[CT Birds] Hummingbirds can be tough

kfinnan at aol.com kfinnan at aol.com
Sat Sep 20 01:19:13 EDT 2014

Mark, I have spent the evening looking at years of photos, admittedly perhaps not statistically valid, but no Ruby-throated here has ever looked like that, with the flecks on the flanks not to mention the buffy color. The chin pattern differs, too. Our Ruby-throated male "Hummy Juniors" this time of year always have a more consistent dotted line pattern on the throat with a few red flecks burning in.

There is always an aggressive, alpha male-in-training and, sometimes, like this year, a less aggressive young male. Now, there is also one young female.

For some reason, the three of them are hanging around later than usual. I wish I knew why and had them all figured out, too. But I do wish them safe travels when they depart.

Kevin Finnan
-----Original Message-----
From: Mark Szantyr via CTBirds <ctbirds at lists.ctbirding.org>
To: CTbirds <ctbirds at lists.ctbirding.org>
Sent: Fri, Sep 19, 2014 7:27 pm
Subject: [CT Birds] Hummingbirds can be tough


While birding at the local community garden this morning, I located 4 
hummingbirds using the remaining flowers. One of these birds was very colorful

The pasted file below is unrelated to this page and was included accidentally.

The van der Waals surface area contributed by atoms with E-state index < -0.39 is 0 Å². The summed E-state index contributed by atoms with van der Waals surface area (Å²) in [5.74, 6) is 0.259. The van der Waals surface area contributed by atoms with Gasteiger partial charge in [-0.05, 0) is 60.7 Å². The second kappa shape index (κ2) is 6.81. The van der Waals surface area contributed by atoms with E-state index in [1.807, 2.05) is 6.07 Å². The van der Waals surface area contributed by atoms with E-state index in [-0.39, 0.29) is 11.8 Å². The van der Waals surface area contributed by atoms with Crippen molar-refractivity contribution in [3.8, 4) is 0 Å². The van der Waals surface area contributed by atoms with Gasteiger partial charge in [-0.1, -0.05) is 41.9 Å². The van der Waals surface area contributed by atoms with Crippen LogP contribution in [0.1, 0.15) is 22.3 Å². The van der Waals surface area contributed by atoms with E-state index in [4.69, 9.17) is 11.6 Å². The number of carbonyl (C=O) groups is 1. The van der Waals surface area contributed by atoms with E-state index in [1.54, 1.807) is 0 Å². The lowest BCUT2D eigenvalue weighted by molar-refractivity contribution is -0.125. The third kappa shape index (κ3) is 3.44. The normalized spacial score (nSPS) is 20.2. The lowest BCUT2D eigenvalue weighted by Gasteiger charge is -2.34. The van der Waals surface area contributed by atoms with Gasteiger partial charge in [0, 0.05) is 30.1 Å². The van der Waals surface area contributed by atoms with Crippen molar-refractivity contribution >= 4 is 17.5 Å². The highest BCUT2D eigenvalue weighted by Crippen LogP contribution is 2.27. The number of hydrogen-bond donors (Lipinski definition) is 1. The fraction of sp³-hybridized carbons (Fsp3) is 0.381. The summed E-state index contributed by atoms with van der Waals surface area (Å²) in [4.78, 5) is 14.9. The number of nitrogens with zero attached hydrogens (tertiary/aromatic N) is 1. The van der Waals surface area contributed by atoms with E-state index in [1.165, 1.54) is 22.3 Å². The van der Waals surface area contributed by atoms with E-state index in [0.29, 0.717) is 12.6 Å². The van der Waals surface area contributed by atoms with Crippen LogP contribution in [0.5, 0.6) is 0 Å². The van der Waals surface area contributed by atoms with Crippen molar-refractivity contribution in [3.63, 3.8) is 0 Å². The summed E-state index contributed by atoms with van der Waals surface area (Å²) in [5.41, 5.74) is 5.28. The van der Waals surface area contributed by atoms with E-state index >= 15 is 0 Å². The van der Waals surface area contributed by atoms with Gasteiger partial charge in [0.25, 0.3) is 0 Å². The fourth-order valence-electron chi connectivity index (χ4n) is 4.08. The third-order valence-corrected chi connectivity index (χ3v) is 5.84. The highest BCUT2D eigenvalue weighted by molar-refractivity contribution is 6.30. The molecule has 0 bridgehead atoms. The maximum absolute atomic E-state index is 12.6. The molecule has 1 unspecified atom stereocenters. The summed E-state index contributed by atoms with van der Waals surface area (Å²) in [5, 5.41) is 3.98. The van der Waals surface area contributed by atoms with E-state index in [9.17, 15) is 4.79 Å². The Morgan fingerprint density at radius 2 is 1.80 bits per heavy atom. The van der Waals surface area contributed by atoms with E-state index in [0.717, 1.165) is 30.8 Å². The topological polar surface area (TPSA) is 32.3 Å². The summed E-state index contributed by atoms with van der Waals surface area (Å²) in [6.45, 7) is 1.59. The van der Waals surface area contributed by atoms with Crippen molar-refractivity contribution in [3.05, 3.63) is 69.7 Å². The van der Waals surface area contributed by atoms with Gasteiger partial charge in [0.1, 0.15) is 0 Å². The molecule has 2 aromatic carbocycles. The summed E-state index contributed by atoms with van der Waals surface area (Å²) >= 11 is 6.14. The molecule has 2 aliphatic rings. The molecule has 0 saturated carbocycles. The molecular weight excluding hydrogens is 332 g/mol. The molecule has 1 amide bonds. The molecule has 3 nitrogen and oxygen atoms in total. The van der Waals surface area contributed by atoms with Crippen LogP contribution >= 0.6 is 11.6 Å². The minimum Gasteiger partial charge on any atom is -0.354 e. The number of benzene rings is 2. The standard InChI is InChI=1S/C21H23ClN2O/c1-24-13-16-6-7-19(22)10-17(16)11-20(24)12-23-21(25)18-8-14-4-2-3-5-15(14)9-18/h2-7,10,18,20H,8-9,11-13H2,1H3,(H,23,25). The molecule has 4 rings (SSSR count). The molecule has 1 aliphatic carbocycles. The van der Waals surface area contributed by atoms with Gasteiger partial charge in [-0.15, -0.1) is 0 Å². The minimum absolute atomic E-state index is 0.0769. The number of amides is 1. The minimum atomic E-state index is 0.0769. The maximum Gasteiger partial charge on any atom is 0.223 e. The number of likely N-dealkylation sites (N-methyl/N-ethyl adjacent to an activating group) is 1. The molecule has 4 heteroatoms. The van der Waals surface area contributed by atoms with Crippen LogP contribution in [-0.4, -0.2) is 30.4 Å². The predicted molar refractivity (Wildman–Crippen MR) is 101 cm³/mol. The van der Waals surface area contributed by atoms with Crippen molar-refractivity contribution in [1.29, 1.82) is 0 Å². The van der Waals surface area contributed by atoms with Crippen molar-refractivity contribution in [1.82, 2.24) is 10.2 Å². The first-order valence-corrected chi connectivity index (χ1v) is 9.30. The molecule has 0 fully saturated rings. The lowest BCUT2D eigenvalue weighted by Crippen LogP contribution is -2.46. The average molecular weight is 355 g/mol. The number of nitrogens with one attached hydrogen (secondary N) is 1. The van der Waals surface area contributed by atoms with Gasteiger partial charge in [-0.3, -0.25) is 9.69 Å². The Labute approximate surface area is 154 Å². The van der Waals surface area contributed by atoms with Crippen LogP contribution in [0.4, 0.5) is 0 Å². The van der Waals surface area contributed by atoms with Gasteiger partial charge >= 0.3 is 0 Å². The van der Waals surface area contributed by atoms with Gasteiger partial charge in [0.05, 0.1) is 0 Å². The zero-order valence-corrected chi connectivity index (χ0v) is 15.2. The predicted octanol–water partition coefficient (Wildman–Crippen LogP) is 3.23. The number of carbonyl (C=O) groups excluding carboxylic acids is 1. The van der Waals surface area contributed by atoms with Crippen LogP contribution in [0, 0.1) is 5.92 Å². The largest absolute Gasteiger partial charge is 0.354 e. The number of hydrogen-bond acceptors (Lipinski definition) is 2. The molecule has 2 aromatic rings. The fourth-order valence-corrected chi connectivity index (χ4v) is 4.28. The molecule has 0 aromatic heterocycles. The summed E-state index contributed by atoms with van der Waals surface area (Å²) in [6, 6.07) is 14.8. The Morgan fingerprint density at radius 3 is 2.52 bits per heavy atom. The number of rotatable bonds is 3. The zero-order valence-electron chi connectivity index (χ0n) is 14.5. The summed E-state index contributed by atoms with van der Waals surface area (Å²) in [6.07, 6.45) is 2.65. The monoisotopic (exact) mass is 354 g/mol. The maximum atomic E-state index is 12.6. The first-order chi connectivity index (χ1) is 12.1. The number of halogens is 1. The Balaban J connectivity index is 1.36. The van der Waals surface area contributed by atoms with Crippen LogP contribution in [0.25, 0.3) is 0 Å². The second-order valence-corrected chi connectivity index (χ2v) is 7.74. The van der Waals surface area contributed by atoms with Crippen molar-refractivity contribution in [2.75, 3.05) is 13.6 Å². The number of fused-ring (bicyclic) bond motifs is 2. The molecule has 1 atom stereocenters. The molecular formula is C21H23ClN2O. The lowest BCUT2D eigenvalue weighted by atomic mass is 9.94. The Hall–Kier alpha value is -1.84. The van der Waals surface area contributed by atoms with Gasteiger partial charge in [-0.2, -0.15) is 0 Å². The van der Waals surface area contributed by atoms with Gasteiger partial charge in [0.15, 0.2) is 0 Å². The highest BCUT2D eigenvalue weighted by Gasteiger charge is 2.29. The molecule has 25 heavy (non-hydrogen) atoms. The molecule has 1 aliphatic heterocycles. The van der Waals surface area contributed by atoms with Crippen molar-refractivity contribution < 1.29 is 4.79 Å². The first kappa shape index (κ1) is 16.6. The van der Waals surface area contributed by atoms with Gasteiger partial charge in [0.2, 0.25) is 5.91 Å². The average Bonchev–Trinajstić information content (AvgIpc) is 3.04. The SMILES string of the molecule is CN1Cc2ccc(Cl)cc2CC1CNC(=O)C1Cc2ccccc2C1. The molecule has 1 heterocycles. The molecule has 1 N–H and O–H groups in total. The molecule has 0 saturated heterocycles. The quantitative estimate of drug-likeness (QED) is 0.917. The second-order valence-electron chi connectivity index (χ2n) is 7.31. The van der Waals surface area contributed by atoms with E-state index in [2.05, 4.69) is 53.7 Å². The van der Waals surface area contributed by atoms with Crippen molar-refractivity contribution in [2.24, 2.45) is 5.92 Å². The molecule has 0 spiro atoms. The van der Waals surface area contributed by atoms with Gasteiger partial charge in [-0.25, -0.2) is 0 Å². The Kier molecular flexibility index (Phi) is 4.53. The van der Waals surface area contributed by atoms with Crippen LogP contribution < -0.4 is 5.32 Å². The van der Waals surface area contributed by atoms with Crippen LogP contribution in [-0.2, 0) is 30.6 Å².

and quite aggressive. It sat up on a fence in front of me, allowing a few record 
photos. The bird showed very broad warm buffy flanks that were generously 
speckled with metallic green.  The gorget was heavily speckled with dark feather 
centers. This bird suggested a member of the genus selasphorus in its color and 
behavior. It took quite a while to be able to see the tail well enough and to 
evaluate the characters with enough confidence to call it a hatch year male 
Ruby-throated Hummingbird ( i think!!). 

The very colorful flanks were more buffy than rusty, the green in the flanks 
looks like it would ultimately form the vest of a male RTHU, and there was no 
red visible in the tail. Its vocalizations, likewise, were those of a RTHU. 

Hummingbirds are promiscuous and hybridization is well known. While this 
individual suggests the possibility of a Rufous X Ruby-throat, i think it still 
is within the range for a young male RTHU. 

If anyone were to get only a quick glance at this bird, it could easily be 
called a Rufous Hummingbird.... as it was this morning until it landed for a 
long look. 

Just an FYI and a public admittal of having been duped yet again by a 3 gram 


Mark Szantyr
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